Natchapol Sripetch, Fading Boundaries (overpass) 2019
As humans, we have a close relationship with the environment and its resources. Not only are we part of what we call nature, but we also depend on it for our livelihood. From industrialisation onwards, science and technology have seen continuous and accelerated evolution within only a couple of hundred years. The face of the world has been reshaped through the accumulative technological progress imagined and developed by humanity. Innovations after innovations continue to be released to our amazement and excitement. All the while, the environment is showing signs of violent fluctuations and transformations with climate change deeply affecting the lives, resources and livelihood of humans and animals in all parts of the world. It becomes apparent that all the technological progress developed for the convenience and comfort of people is still far from levelling with the mighty power of nature.
Natchapol Sripetch, Fading Boundaries (beam) 2019
In their work, Natchapol Sripetch and Sivakorn Charoenyothin focus on realism, they use photography to record and reenact situations on actual sites. As viewers, we are taken off the beaten track, beyond the scope of our perceptions and away from what are deemed historical reference points and weaved into stories and imaginaries. Simultaneously, the works also reveal traces of the photographers’ personal feelings in trying to adjust with an unfamiliar environment and struggle to portray a parallel story of what is visible and what is hidden from sight.
Natchapol Sripetch, Loss of Present (falling) 2019
SIVAKORN CHAROENTHIN, White pixels (Untitled) 2018
The exhibition “The rain made it possible, in the little square concrete “showcases photographs of different sizes that create a new dimension and sensation for the viewer, a temporal palimpsest. The images and the experience of travel are intertwined; they reveal how past and present cohabit in multiple ways. The participating artists are interested in what links the current state of the natural environment and their own experience of it. Their interest in abandoned places and their newspaper-based research on environmental issues leads them to go on the field and reveal a particular truth.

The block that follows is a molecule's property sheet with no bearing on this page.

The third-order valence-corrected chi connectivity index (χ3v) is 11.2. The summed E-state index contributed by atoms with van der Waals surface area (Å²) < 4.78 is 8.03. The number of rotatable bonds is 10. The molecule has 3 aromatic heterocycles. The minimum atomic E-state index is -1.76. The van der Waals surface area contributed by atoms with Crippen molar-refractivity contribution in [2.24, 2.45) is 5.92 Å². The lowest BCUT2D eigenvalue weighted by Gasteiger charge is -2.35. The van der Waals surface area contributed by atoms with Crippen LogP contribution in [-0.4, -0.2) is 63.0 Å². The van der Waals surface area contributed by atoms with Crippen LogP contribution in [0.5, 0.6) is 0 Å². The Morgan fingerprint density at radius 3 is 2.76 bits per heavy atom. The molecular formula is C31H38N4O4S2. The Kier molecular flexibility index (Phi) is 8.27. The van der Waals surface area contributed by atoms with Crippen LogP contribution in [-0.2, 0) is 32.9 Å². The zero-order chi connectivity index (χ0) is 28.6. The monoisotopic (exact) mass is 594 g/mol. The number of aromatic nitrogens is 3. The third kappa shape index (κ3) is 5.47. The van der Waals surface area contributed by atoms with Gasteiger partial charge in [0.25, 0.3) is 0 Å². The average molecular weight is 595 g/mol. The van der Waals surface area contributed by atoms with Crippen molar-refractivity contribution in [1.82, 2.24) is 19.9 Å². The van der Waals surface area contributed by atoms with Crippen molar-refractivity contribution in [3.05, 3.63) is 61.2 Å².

SIVAKORN CHAROENTHIN, White pixels (Untitled) 2019
SIVAKORN CHAROENTHIN, Untitled 2020
Natchapol Sripetch (Samutprakan 1997)
Natchapol Sripetch’s attentive gaze is revealed through artworks that trace transformations around him. Sripetch believes that travelling to new places is a way to maintain a temporary distance from the suffocating turmoil of urban society. The subjective point of view is narrated through the physical experience of a spatial shift that generates curiosity. It explores what “taking root” and departure mean, and the traces that us, humans, leave behind.
Natchapol Sripetch graduated from the Photography Arts Section of the Design Faculty of Rangsit University in 2020. He has been nominated for the Young Thai Artist Awards 2019 in the category of “Photography” through the exhibition Seeing is Believing at s.o.s. Silom, Bangkok 2019.
Sivakorn Charoenyothin (Bangkok 1993)
Abandoned spaces open up the imagination. They are Charoenyothin’s temporary playgrounds. As he tries to delineate new stories through a language of images, personal feelings mix and combine with what is encountered along the journey. To notice the little things on one’s way from one place to another, to suddenly plunge into deep concentration in order to capture a fleeting moment; these are recurrent ways in which Charoenyothin’s work emerges. His minimal compositions leave space for the spectator to be absorbed by the void and dwell in the emanating stillness. His photographs work in a narrative model, abandoning the city’s tumult behind and transforming spaces into poetic silences.
Sivakorn Charoenyothin graduated from the Photography Arts Section of the Design Faculty of Rangsit University in 2020. He has been nominated for the Young Thai Artist Awards 2019 in the category of “Photography” through the exhibition Seeing is Believing at s.o.s. Silom, Bangkok 2019.